The Olympia R-100 claim to be a rugged walkie talkie which can handle up to 42 miles of range, depending on the model that you order. Recently, there has been an influx of ruggedized and waterproof products in the market. One of the great things about a rugged product is that you can drop it without worrying that it will break. Olympia is so confident in the ruggedness, that they have even thrown in three years of warranty with every single purchase of this unit.
The box contains one radio per box, with two AA NiMH rechargeable batteries and a charging stand. There is a user guide as well, but the quality of the paper is terrible and the font size is really small. I’ll take a pass on that and dive right in instead.
Olympia Walkie Talkie
This device feels quite heavy in the hand, and a lot of shoppers on Amazon have complained about how heavy this walkie talkie is. However, weight is a subjective issue. I personally don’t mind the extra weight at all, in fact, I love it. The device feels like a brick in your hand, and such design inspires confidence that a few tumbles on a concrete platform won’t even scratch this thing.
As is the case with most rugged devices, you will find a lot of rubber being used in the construction of this unit. Almost the entire unit has a premium rubber like finish. Thick rubber absorbs shocks, reducing the impact on the key parts of the walkie talkie when it falls down. The buttons are solid and are also made of some form of rubber. The buttons are not clicky, instead, you know you are holding them down.
The walkie talkie supports the open source CHIRP software and also has a micro USB port, which is the charging port, so you can program this radio manually if you so wish to do. The walkie talkie also includes 10 NOAA weather channels, so if you are outside, you can hear about the weather if you wish to. The radio pretty much works as described, nothing less and nothing more.
The speaker on this device is really loud. One can easily hear someone over the speaker even in a large noisy crowd. Many manufacturers cheap out on speakers so that the customers spend more money on a headset. There is a ring and vibrate mode as well when the walkie talkie rings. This is helpful if your walkie talkie is clipped to your belt.
This radio is waterproof to IP-67 standards. It will withstand submersion under up to 1 meter of water for up to 30 minutes. The radio is resistant to water, rain, and splashes only when the battery cover and headset accessory port are sealed. Open the battery compartment door or headset port cover only when the radio is dry. Use of a headset accessory should be in dry environments only.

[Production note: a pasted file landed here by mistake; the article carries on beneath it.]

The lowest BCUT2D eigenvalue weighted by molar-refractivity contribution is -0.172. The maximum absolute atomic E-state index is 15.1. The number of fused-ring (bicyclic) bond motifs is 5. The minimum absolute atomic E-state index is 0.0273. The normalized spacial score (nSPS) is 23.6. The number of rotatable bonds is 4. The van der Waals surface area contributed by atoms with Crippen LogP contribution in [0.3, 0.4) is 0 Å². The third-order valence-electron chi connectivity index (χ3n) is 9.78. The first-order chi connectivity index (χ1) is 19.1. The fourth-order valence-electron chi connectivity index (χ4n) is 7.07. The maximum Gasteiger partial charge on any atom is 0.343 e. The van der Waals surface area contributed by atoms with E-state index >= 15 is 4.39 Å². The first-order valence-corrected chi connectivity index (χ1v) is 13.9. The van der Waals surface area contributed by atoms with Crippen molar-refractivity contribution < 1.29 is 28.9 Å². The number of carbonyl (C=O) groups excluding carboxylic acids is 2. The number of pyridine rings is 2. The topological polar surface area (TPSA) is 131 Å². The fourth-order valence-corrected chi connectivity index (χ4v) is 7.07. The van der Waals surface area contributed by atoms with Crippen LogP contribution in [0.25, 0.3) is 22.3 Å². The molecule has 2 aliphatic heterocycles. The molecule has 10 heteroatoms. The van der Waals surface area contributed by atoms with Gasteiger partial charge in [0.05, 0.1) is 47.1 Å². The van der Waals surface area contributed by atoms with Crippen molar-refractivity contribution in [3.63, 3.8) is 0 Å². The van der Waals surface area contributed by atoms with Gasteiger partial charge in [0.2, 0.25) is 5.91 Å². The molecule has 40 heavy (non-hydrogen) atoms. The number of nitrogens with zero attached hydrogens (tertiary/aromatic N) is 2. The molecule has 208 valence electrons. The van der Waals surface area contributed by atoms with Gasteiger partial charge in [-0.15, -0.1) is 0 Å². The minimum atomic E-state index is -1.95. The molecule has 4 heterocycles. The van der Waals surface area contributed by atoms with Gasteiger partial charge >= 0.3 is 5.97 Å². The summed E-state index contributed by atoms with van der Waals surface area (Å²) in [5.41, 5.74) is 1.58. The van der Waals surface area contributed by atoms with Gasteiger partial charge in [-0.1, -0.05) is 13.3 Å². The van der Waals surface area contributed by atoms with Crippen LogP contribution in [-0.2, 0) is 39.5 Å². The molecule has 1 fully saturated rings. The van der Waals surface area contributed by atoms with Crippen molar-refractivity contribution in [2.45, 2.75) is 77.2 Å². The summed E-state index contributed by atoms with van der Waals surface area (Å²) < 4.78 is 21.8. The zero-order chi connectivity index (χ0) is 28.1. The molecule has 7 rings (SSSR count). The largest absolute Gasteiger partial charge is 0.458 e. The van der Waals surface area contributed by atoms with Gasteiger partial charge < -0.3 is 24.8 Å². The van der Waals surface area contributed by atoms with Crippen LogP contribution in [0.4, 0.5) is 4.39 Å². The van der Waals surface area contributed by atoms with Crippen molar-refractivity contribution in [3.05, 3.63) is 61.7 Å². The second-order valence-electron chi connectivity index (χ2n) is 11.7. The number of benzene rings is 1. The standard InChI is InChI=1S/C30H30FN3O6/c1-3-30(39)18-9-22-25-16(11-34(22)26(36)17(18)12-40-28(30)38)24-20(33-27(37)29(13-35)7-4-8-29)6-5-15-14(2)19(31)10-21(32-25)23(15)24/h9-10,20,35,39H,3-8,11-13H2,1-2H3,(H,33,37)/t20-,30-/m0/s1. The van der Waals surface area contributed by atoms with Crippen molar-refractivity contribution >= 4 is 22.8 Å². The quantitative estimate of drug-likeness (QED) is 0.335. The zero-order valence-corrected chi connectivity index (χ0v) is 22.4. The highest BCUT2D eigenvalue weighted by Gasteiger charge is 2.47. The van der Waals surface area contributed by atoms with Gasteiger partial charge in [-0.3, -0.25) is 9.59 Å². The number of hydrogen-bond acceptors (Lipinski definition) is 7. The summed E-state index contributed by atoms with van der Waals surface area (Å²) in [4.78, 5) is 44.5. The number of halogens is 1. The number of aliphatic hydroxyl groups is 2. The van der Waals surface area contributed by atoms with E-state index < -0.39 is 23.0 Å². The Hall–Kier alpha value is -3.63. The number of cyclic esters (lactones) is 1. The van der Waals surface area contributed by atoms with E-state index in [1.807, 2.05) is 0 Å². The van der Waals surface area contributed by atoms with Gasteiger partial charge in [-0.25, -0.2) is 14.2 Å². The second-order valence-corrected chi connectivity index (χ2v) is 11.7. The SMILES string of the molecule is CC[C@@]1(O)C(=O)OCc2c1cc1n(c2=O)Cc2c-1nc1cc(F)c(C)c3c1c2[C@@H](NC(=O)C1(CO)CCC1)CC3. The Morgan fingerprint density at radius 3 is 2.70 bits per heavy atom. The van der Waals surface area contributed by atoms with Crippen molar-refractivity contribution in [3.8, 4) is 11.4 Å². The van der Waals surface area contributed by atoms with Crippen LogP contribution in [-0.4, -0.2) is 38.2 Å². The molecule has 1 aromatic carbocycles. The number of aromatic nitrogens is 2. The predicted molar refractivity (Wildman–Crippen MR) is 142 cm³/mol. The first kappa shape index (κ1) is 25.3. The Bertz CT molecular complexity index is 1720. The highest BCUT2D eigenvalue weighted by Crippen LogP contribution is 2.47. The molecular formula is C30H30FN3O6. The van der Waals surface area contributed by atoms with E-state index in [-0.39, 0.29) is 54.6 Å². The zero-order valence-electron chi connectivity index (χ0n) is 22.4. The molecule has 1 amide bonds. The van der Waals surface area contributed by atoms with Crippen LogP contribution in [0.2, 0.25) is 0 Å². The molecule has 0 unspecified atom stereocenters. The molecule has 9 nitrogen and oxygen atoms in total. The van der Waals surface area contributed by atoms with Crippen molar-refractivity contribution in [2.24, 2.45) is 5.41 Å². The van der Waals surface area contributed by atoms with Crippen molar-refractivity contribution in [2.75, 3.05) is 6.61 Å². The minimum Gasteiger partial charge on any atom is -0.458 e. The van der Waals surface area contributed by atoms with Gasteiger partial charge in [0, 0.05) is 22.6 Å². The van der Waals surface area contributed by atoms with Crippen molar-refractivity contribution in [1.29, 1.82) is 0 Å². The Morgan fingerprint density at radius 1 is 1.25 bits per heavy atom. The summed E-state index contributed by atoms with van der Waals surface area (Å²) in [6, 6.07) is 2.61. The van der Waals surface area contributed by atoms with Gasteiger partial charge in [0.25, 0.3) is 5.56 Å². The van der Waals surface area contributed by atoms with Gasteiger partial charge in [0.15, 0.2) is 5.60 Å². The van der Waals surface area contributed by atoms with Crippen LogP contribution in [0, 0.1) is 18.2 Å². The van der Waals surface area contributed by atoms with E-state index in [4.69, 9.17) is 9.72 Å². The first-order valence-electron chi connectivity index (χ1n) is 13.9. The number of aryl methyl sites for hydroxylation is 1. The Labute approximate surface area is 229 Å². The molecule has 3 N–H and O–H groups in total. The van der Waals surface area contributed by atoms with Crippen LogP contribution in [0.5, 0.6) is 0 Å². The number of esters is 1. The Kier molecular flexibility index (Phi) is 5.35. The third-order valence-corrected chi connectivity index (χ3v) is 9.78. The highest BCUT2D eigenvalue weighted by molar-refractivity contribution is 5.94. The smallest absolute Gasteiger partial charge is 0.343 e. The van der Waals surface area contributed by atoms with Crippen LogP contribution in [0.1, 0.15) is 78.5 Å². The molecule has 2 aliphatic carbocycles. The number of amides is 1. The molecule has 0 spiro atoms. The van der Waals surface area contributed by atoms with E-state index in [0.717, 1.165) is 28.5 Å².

The Unit in display
Unfortunately, the radio has to be turned off to charge. Perhaps the charger does not put out enough power to run the radio and keep it charged. The range is also really poor on this thing. The weight might be a downside to a lot of users, even if it is not to me. The user guide tells you almost nothing about what is to be done, it is printed on a font which seems like it is 4 px in size. It is simply not possible to read any of it.
Licensing and Bands
Unless you get an amateur license and buy ham gear or commercial grade handhelds, this is your best option. A license is required in the USA for GMRS channels. This walkie talkie puts out .5 watts on FRS channels, and 1.5 watts on GMRS channels. That is sufficient to transmit 40 miles line of sight. The only way that can happen is if each operator is on a mountain top with no obstructions. People routinely talk via amateur radio to the space station 240 miles above the earth on 5 watts handheld radios.
The radio doesn’t really have “50 channels”. It has the FRS channels (8-14) and four “privacy coded” FRS channels (34-37). The remaining channels to reach the 50 are a mix of coded and non-coded GMRS channels. In addition, there are eight duplex channels (GMRS) with standard repeater offsets. If that’s of interest, you could learn about it and get the no test GMRS license.
The range is entirely dependent on what is obstructing or absorbing the signal. However, without more power, or better antennas, it is what it is. FRS requires no license and has slightly less transmitting power, so the distance should be less. GMRS has more power and they want you to have a license, or else you might face a fine. Distances are not far unless you have no obstacles or local repeaters. This is what’s nice about these radios. They are one of very few which can be programmed to hit the repeaters. Programming is done right on the radio easily, without any software. There is no need to take them to anyone to program as there is no need of cords, computer or software in order to program it! This radio can get long distances on a repeater in emergencies. If you don’t have repeaters available, you could just buy any radio. In real world conditions, I think 10mi is the best you can hope, at least from what I tested. I have tested this in urban settings, and 3miles in good conditions is my best so far
If you are keen on buying a rugged walkie talkie for some heavy-handed use, you don’t really need to look any further, this is the right one for you. However, if you are looking for something with very good range then you are looking at the wrong product. One of the great things about this is that it can be programmed from the walkie talkie itself, and this is very encouraging to see.
Hi, I'm Jamie and I'm the creator of Walkie Talkie Reviews.net. I am an outdoors enthusiast with many hobbies like hiking, boating and climbing. I have been using walkie talkies on my trips and have set out on a journey of finding out which radios suit your needs best.